Search      Hot    Newest Novel
HOME > Children's Novel > William Tell Told Again > Chapter III
Font Size:【Large】【Middle】【Small】 Add Bookmark  
Chapter III
 In a little châlet high up in the mountains, covered with snow and edelweiss (which is a flower that grows in the Alps, and you are not allowed to pick it), dwelt William Tell, his wife Hedwig, and his two sons, Walter and William. Such a man was Tell that I think I must devote a whole chapter to him and his exploits. There was really nothing he could not do. He was the best shot with the cross-bow in the whole of Switzerland. He had the courage of a lion, the sure-footedness of a wild goat, the of a squirrel, and a beautiful beard. If you wanted someone to hurry across ice-fields, and leap from crag to crag after a chamois, Tell was the man for your money. If you wanted a man to say rude things to the Governor, it was to Tell that you first. Once when he was hunting in the wild ravine of Schächenthal, where men were hardly ever to be seen, he met the Governor face to face. There was no way of getting past. On one side the rocky wall rose sheer up, while below the river roared. Directly Gessler caught sight of Tell striding along with his cross-bow, his cheeks grew pale and his knees , and he sat down on a rock feeling very unwell indeed.  
"Aha!" said Tell. "Oho! so it's you, is it? I know you. And a nice sort of person you are, with your taxes on bread and sheep, aren't you! You'll come to a bad end one of these days, that's what will happen to you. Oh, you old ! Pooh!" And he had passed on with a look of scorn, leaving Gessler to think over what he had said. And Gessler ever since had had a against him, and was only waiting for a chance of paying him out.
"Mark my words," said Tell's wife, Hedwig, when her husband told her about it after supper that night--"mark my words, he will never forgive you."
"I will avoid him," said Tell. "He will not seek me."
"Well, mind you do," was Hedwig's reply.
On another occasion, when the Governor's soldiers were chasing a friend of his, called Baumgarten, and when Baumgarten's only chance of escape was to cross the lake during a fierce storm, and when the ferryman, sensibly remarking, "What! must I rush into the of death? No man that hath his senses would do that!" refused to take out his boat even for twice his proper fare, and when the soldiers rode down to seize their with dreadful shouts, Tell jumped into the boat, and, rowing with all his might, brought his friend safe across after a choppy passage. Which made Gessler the Governor still more angry with him.
But it was as a marksman that Tell was so extraordinary. There was nobody in the whole of the land who was half so . He attended every meeting for miles around where there was a shooting competition, and every time he won first prize. Even his rivals could not help praising his skill. "!" they would say, "Tell is quite the pot-hunter," meaning by the last word a man who always went in for every prize, and always won it. And Tell would say, "Yes, truly am I a pot-hunter, for I hunt to fill the family pot." And so he did. He never came home empty-handed from the chase. Sometimes it was a chamois that he brought back, and then the family had it roasted on the first day, cold on the next four, and on the sixth, with sippets of toast round the edge of the dish. Sometimes it was only a bird (as on the cover of this book), and then Hedwig would say, "Mark my words, this will not go round." But it always did, and it never happened that there was not even a fowl to eat.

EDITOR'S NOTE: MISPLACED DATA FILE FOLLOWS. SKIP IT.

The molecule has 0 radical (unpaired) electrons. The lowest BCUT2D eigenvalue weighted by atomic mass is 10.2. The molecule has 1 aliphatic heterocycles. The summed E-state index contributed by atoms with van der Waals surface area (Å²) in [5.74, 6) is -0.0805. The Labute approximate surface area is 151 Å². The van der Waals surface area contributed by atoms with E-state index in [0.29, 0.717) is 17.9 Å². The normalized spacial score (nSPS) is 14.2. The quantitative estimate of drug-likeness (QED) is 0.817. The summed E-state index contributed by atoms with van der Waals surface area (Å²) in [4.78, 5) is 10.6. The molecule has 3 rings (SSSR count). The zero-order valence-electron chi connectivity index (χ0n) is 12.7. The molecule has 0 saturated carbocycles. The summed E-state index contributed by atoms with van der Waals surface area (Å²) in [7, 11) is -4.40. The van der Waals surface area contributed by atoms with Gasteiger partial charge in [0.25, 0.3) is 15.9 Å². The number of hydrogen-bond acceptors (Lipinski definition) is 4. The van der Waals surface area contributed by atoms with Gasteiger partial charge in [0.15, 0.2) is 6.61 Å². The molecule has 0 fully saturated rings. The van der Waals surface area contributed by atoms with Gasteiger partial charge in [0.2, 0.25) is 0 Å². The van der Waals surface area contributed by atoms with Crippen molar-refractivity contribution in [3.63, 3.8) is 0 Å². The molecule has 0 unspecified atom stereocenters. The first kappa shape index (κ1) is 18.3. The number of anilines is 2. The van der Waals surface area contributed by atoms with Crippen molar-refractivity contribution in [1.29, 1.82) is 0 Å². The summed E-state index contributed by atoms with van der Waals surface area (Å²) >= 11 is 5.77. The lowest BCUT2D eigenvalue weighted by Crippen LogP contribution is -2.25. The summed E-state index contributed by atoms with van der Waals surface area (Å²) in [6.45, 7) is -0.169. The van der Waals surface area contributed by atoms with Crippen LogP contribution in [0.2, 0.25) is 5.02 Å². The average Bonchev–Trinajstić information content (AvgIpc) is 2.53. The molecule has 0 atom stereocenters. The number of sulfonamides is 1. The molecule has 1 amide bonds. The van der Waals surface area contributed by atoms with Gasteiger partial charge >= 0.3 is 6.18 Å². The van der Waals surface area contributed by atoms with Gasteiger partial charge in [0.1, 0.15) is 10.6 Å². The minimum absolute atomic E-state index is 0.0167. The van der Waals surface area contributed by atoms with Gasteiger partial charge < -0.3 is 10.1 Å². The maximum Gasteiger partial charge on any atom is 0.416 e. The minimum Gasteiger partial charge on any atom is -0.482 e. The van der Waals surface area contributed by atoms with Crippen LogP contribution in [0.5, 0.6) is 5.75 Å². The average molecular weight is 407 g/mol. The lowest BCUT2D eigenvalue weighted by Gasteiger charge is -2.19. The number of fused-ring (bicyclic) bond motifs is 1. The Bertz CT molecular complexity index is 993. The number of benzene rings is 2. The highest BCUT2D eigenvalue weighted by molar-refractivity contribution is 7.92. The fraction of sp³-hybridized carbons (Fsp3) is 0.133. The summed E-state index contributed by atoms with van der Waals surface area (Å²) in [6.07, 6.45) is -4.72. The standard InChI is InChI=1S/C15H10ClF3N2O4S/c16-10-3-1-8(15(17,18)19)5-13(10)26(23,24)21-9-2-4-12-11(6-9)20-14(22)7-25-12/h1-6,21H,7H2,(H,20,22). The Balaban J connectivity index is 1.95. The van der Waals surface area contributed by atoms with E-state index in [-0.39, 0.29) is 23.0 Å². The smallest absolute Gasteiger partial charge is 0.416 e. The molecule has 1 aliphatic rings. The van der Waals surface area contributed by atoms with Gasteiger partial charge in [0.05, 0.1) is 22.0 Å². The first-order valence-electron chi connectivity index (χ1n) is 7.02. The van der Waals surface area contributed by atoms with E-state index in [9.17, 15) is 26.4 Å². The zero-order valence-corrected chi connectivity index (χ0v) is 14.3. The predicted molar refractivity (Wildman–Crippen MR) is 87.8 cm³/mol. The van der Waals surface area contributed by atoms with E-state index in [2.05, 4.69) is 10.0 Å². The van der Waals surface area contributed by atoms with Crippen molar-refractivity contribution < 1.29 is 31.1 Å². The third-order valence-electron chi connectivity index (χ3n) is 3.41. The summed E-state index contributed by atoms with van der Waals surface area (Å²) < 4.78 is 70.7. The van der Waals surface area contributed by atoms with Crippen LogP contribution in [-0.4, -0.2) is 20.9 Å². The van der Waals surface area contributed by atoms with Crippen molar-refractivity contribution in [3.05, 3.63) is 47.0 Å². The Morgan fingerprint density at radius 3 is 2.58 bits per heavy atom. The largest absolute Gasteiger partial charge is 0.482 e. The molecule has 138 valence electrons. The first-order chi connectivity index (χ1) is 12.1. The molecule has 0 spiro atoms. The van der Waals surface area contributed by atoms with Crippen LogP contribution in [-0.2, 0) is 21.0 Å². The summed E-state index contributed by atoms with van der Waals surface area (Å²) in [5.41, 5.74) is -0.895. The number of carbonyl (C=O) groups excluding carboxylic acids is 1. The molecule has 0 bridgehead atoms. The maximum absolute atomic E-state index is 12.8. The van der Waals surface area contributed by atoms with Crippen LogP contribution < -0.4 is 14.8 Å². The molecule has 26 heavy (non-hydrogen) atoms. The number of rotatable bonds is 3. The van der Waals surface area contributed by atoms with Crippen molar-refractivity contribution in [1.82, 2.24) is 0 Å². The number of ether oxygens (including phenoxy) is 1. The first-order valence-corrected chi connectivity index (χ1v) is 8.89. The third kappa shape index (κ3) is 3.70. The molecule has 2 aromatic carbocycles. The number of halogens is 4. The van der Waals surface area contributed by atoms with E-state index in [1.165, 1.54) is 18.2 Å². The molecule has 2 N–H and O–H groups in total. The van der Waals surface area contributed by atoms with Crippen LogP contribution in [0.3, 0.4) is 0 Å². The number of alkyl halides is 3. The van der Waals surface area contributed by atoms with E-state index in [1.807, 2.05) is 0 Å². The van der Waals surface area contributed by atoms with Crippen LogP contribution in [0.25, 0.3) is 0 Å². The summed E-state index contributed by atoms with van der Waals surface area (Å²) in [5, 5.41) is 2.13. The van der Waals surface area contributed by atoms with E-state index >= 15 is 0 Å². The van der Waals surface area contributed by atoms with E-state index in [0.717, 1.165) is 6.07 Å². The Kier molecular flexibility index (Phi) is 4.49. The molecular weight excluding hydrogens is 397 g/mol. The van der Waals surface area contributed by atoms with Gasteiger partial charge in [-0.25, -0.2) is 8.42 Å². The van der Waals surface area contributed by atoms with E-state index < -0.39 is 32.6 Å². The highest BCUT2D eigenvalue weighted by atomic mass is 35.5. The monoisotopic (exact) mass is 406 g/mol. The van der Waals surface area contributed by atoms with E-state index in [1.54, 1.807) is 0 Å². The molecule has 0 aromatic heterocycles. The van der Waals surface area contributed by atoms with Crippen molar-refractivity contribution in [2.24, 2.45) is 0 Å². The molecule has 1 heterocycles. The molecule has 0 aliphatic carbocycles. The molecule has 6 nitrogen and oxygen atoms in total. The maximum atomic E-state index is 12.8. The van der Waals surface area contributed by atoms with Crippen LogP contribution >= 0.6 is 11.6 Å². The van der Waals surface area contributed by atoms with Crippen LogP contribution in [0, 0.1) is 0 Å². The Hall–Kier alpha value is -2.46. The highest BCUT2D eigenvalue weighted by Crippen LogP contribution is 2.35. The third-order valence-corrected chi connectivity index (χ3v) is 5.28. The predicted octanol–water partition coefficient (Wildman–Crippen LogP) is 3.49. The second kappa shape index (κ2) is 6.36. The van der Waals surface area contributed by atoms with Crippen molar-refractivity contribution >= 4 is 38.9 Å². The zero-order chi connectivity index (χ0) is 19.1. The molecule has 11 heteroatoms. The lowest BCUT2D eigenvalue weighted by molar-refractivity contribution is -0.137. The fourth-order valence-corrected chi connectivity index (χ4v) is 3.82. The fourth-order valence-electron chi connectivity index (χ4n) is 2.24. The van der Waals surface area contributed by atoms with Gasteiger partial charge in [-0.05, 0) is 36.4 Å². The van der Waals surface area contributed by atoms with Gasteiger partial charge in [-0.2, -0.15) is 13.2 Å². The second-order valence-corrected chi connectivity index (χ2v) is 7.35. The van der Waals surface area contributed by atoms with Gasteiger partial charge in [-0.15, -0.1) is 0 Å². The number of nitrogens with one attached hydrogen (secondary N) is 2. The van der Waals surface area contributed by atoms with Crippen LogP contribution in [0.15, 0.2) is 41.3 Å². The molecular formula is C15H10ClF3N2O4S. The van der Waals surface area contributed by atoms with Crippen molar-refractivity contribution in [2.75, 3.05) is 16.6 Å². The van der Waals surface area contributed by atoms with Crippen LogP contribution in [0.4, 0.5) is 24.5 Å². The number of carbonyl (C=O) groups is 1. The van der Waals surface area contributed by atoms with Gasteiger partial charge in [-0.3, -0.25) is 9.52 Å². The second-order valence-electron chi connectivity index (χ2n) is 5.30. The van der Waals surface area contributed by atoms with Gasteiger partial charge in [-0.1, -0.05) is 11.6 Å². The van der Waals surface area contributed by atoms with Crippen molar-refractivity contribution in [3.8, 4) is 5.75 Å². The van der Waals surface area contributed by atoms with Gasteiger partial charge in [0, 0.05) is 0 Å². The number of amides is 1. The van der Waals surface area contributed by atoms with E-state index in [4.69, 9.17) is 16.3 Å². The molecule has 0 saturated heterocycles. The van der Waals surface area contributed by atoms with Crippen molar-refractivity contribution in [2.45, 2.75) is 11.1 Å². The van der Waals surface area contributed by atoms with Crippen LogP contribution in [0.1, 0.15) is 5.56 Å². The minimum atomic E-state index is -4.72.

In fact, Tell and his family lived a very happy, life, in spite of the Governor Gessler and his taxes.
Tell was very . He always believed that some day the Swiss would rise and rebel against the tyranny of the Governor, and he used to drill his two children so as to keep them always in a state of preparation. They would march about, beating tin cans and shouting, and altogether enjoying themselves immensely, though Hedwig, who did not like noise, and wanted Walter and William to help her with the housework, made frequent complaints. "Mark my words," she would say, "this growing spirit of militarism in the young and foolish will lead to no good," meaning that boys who played at soldiers instead of their mother to dust the chairs and scrub the kitchen floor would in all probability come to a bad end. But Tell would say, "Who hopes to fight his way through life must be prepared to arms. Carry on, my boys!" And they carried on. It was to this man that the Swiss people had to come for help.

All The Data From The Network AND User Upload, If Infringement, Please Contact Us To Delete! Contact Us
About Us | Terms of Use | Privacy Policy | Tag List | Recent Search  
©2010-2018, All Rights Reserved